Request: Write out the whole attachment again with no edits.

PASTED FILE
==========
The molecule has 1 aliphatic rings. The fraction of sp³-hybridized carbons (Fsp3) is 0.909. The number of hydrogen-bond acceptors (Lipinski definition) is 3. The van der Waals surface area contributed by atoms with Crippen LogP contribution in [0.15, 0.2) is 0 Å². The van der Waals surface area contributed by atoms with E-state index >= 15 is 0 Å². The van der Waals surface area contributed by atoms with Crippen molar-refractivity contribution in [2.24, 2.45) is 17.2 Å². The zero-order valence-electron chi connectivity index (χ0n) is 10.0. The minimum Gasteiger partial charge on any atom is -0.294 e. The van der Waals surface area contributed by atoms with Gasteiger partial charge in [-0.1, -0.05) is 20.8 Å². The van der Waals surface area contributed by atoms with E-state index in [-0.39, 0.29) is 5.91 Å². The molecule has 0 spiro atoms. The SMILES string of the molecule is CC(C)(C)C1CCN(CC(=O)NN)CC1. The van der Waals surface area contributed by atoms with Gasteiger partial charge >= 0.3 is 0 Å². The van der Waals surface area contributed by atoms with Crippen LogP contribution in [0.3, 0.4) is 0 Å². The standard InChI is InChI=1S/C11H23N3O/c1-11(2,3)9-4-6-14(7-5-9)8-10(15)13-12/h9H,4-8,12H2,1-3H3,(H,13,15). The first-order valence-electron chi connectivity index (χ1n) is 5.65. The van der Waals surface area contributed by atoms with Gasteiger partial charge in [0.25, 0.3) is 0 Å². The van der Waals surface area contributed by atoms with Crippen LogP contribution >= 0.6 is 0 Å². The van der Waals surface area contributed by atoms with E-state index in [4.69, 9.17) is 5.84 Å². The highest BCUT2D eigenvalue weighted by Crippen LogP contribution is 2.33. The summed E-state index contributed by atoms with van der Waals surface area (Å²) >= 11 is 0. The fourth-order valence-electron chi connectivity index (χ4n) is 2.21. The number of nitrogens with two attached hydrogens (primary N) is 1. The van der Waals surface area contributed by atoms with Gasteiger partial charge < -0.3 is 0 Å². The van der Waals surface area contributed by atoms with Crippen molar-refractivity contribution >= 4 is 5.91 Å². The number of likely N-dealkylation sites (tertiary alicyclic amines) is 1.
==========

The molecule has 1 aliphatic rings. The fraction of sp³-hybridized carbons (Fsp3) is 0.909. The number of hydrogen-bond acceptors (Lipinski definition) is 3. The van der Waals surface area contributed by atoms with Crippen LogP contribution in [0.15, 0.2) is 0 Å². The van der Waals surface area contributed by atoms with E-state index >= 15 is 0 Å². The van der Waals surface area contributed by atoms with Crippen molar-refractivity contribution in [2.24, 2.45) is 17.2 Å². The zero-order valence-electron chi connectivity index (χ0n) is 10.0. The minimum Gasteiger partial charge on any atom is -0.294 e. The van der Waals surface area contributed by atoms with Gasteiger partial charge in [-0.1, -0.05) is 20.8 Å². The van der Waals surface area contributed by atoms with E-state index in [-0.39, 0.29) is 5.91 Å². The molecule has 0 spiro atoms. The SMILES string of the molecule is CC(C)(C)C1CCN(CC(=O)NN)CC1. The van der Waals surface area contributed by atoms with Gasteiger partial charge >= 0.3 is 0 Å². The van der Waals surface area contributed by atoms with Crippen LogP contribution in [0.3, 0.4) is 0 Å². The standard InChI is InChI=1S/C11H23N3O/c1-11(2,3)9-4-6-14(7-5-9)8-10(15)13-12/h9H,4-8,12H2,1-3H3,(H,13,15). The first-order valence-electron chi connectivity index (χ1n) is 5.65. The van der Waals surface area contributed by atoms with Gasteiger partial charge in [0.25, 0.3) is 0 Å². The van der Waals surface area contributed by atoms with Crippen LogP contribution >= 0.6 is 0 Å². The van der Waals surface area contributed by atoms with E-state index in [4.69, 9.17) is 5.84 Å². The highest BCUT2D eigenvalue weighted by Crippen LogP contribution is 2.33. The summed E-state index contributed by atoms with van der Waals surface area (Å²) >= 11 is 0. The fourth-order valence-electron chi connectivity index (χ4n) is 2.21. The number of nitrogens with two attached hydrogens (primary N) is 1. The van der Waals surface area contributed by atoms with Gasteiger partial charge < -0.3 is 0 Å². The van der Waals surface area contributed by atoms with Crippen molar-refractivity contribution >= 4 is 5.91 Å². The number of likely N-dealkylation sites (tertiary alicyclic amines) is 1.